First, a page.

But there are instances which seem to shine forth with peculiar luster, and to stand out beyond the usual dealings of God as prominent examples of the sovereignty of his eternal love. As in a garden every flower may be beautiful in its kind—and all were planted by the same gardener's hand to deck and adorn his beds—but there may be some which strike the eye as more outstanding in beauty of shape and brightness of color than the other occupants of the garden—so in the church of God there are trees of his right hand planting which display more conspicuously than others—the wonders of his sovereign, distinguishing grace.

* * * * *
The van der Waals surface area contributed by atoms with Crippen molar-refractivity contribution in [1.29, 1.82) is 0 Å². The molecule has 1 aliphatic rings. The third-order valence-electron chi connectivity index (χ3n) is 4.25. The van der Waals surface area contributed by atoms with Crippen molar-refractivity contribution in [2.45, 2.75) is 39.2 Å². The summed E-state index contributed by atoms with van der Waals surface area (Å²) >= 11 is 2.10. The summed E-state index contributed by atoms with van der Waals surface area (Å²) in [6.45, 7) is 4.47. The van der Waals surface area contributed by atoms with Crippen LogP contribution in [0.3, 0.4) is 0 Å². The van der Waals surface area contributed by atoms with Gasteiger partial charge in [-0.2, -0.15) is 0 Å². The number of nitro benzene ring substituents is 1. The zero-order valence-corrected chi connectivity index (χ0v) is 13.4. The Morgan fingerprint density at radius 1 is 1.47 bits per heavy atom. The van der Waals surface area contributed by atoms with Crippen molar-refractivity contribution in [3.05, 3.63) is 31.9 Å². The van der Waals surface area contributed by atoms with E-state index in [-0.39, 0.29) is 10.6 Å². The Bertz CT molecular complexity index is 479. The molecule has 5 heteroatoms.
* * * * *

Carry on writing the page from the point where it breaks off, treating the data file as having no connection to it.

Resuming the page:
Saul of Tarsus and the thief on the cross have always struck our own mind as two of the most striking instances of sovereign grace contained in the Scriptures. Paul—the self-righteous Pharisee, imbued with all the learning and pride of the Sanhedrin, and overflowing with all the persecuting spirit of the murderers of Stephen; and the dying thief—loaded with the crimes of a life of violence and bloodshed, yet snatched from the jaws of hell at the last gasp! Reader, and admirer of the grace of God, can you strike the balance between these two monuments of electing love, and decide which was the more indebted to sovereign grace?